Shenzhen is a modern city of China's reform and opening-up policy, the development of urban morphology has been established on the administration of the Chinese government. This city`s planning paradigm is primarily affected by the spatial structure and human behavior. The subjective urban agglomeration center is divided into several groups and centers. In comparisons of this effect, the city development law has better to be neglected. With the continuous development of the internet, extensive data technology has been introduced in China. Data mining and data analysis has become important tools in municipal research. Data mining has been utilized to improve data cleaning such as receiving business data, traffic data and population data. Prior to data mining, government data were collected by traditional means, then were analyzed using city-relationship research, delaying the timeliness of urban development, especially for the contemporary city. Data update speed is very fast and based on the Internet. The city's point of interest (POI) in the excavation serves as data source affecting the city design, while satellite remote sensing is used as a reference object, city analysis is conducted in both directions, the administrative paradigm of government is broken and urban research is restored. Therefore, the use of data mining in urban analysis is very important. The satellite remote sensing data of the Shenzhen city in July 2018 were measured by the satellite Modis sensor and can be utilized to perform land surface temperature inversion, and analyze city heat island distribution of Shenzhen. This article acquired and classified the data from Shenzhen by using Data crawler technology. Data of Shenzhen heat island and interest points were simulated and analyzed in the GIS platform to discover the main features of functional equivalent distribution influence. Shenzhen is located in the east-west area of China. The city’s main streets are also determined according to the direction of city development. Therefore, it is determined that the functional area of the city is also distributed in the east-west direction. The urban heat island can express the heat map according to the functional urban area. Regional POI has correspondence. The research result clearly explains that the distribution of the urban heat island and the distribution of urban POIs are one-to-one correspondence. Urban heat island is primarily influenced by the properties of the underlying surface, avoiding the impact of urban climate. Using urban POIs as analysis object, the distribution of municipal POIs and population aggregation are closely connected, so that the distribution of the population corresponded with the distribution of the urban heat island.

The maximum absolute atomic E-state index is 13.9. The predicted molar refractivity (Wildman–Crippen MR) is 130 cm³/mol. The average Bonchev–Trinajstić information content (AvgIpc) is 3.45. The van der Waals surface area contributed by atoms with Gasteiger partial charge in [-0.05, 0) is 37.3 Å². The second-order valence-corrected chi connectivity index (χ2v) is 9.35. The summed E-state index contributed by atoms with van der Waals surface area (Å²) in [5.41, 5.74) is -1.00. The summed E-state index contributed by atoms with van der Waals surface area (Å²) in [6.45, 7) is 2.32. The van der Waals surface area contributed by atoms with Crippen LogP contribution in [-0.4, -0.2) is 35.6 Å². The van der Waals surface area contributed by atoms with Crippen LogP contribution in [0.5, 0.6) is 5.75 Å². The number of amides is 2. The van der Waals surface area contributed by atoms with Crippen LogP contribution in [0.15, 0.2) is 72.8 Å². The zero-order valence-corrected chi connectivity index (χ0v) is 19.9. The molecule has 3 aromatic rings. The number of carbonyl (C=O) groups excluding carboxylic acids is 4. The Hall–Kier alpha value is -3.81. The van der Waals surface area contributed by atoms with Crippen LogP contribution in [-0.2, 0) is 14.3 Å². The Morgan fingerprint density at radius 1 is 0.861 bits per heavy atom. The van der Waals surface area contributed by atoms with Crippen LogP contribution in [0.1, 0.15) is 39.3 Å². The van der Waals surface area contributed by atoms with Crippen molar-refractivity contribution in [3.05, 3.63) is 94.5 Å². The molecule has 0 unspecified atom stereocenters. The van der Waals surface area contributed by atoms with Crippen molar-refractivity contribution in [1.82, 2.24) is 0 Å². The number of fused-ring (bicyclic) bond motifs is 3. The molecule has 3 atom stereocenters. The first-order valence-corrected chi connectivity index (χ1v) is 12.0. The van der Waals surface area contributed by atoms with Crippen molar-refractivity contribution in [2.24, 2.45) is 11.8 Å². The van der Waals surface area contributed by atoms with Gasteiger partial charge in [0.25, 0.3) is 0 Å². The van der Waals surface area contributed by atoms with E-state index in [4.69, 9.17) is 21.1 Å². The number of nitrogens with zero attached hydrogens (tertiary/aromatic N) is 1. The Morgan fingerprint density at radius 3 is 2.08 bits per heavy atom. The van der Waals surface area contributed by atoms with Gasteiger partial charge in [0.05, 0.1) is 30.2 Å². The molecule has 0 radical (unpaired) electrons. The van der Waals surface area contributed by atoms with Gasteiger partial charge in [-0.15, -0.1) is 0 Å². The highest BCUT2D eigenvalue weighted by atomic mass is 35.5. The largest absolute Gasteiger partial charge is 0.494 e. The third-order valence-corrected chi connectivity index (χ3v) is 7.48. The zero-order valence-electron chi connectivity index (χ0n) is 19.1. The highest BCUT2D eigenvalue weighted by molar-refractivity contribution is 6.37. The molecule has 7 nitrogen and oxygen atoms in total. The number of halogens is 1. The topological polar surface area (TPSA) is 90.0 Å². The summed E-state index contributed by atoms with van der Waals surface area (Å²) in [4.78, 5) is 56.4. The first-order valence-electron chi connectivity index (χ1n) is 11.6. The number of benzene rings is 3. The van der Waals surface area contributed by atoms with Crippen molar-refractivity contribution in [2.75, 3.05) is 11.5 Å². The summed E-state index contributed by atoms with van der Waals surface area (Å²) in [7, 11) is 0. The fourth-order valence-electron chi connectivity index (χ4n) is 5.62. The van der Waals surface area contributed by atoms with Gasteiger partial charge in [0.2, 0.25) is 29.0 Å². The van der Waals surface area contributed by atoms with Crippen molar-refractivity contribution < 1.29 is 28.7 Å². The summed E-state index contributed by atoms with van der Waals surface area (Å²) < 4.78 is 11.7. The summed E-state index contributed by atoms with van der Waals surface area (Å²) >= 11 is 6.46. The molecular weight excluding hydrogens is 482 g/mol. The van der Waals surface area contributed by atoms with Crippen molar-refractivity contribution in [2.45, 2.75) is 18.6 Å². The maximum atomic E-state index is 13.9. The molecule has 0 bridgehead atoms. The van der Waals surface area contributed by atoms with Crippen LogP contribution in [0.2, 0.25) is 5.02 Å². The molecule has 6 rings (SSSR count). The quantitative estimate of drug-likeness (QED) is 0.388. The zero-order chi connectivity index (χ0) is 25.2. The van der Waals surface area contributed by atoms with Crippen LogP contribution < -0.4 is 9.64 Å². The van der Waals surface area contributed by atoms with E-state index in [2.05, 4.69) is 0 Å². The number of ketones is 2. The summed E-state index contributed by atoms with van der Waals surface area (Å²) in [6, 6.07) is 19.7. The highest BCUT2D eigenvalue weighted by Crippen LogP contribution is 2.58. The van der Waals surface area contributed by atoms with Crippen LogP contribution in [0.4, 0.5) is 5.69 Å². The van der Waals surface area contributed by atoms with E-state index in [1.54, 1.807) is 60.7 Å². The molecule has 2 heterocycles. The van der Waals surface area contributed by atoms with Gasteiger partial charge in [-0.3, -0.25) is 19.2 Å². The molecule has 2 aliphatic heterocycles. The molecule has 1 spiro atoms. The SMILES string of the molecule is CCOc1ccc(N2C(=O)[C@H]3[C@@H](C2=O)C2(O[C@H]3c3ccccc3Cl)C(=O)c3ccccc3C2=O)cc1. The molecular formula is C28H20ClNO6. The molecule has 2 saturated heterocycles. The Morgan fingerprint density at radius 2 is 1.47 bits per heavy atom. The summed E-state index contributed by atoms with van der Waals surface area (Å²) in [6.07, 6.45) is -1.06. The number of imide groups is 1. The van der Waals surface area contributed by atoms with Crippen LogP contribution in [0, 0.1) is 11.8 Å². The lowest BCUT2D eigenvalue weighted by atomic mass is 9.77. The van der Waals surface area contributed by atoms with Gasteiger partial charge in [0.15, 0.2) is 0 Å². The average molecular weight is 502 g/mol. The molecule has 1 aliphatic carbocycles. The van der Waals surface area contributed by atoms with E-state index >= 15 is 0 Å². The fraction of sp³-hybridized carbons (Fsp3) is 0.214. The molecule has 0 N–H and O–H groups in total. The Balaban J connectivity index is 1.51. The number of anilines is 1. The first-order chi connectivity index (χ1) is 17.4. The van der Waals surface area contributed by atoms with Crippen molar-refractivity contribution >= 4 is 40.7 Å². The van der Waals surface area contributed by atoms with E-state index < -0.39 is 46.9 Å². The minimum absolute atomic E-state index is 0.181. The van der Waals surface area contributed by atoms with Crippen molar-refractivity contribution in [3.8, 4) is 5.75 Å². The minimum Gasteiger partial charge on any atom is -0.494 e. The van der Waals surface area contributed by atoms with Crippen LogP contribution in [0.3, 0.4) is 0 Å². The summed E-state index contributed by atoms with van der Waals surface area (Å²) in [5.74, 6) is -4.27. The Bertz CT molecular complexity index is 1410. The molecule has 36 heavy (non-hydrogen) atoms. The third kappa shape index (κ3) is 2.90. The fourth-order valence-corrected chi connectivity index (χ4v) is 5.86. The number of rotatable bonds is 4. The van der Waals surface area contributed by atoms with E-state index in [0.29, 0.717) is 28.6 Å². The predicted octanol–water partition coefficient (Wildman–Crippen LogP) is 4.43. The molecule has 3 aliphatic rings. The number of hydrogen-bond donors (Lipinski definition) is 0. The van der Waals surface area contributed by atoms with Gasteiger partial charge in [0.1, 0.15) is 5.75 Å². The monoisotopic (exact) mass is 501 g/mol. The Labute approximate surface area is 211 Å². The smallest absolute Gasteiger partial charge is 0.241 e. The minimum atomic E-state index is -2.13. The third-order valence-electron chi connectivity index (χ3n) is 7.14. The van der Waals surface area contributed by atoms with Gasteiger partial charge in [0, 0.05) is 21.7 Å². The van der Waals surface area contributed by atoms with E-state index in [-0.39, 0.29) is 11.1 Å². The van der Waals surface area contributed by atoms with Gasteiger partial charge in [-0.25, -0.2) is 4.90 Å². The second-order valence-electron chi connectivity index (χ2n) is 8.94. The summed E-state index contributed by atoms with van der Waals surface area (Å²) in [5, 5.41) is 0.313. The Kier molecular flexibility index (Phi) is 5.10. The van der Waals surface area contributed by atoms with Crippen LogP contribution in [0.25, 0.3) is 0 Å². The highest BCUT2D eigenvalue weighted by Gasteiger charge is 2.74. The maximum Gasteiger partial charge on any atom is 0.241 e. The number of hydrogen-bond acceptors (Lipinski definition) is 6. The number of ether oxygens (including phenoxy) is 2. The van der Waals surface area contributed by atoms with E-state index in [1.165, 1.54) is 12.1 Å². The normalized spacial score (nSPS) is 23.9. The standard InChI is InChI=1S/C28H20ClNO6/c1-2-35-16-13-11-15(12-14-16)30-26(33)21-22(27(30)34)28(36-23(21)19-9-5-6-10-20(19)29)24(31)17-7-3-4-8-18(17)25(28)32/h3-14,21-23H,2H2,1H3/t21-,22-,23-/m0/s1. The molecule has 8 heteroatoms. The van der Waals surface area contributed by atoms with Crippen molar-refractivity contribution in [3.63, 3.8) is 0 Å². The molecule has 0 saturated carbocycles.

Keywords: POI, satellite remote sensing, the population distribution, urban heat island thermal map

Procedia PDF Downloads 19
5435 A Study on Vulnerability of Alahsa Governorate to Generate Urban Heat Islands

Authors: Ilham S. M. Elsayed

Abstract:

The purpose of this study is to investigate Alahsa Governorate status and its vulnerability to generate urban heat islands. Alahsa Governorate is a famous oasis in the Arabic Peninsula including several oil centers. Extensive literature review was done to collect previous relative data on the urban heat island of Alahsa Governorate. Data used for the purpose of this research were collected from authorized bodies who control weather station networks over Alahsa Governorate, Eastern Province, Saudi Arabia. Although, the number of weather station networks within the region is very limited and the analysis using GIS software and its techniques is difficult and limited, the data analyzed confirm an increase in temperature for more than 2 °C from 2004 to 2014. Such increase is considerable whenever human health and comfort are the concern. The increase of temperature within one decade confirms the availability of urban heat islands. The study concludes that, Alahsa Governorate is vulnerable to create urban heat islands and more attention should be drawn to strategic planning of the governorate that is developing with a high pace and considerable increasing levels of urbanization.

Keywords: Alahsa Governorate, population density, Urban Heat Island, weather station

Procedia PDF Downloads 152
5434 Spatiotemporal Analysis of Land Surface Temperature and Urban Heat Island Evaluation of Four Metropolitan Areas of Texas, USA

Authors: Chunhong Zhao

Abstract:

Remotely sensed land surface temperature (LST) is vital to understand the land-atmosphere energy balance, hydrological cycle, and thus is widely used to describe the urban heat island (UHI) phenomenon. However, due to technical constraints, satellite thermal sensors are unable to provide LST measurement with both high spatial and high temporal resolution. Despite different downscaling techniques and algorithms to generate high spatiotemporal resolution LST. Four major metropolitan areas in Texas, USA: Dallas-Fort Worth, Houston, San Antonio, and Austin all demonstrate UHI effects. Different cities are expected to have varying SUHI effect during the urban development trajectory. With the help of the Landsat, ASTER, and MODIS archives, this study focuses on the spatial patterns of UHIs and the seasonal and annual variation of these metropolitan areas. With Gaussian model, and Local Indicators of Spatial Autocorrelations (LISA), as well as data fusion methods, this study identifies the hotspots and the trajectory of the UHI phenomenon of the four cities. By making comparison analysis, the result can help to alleviate the advent effect of UHI and formulate rational urban planning in the long run.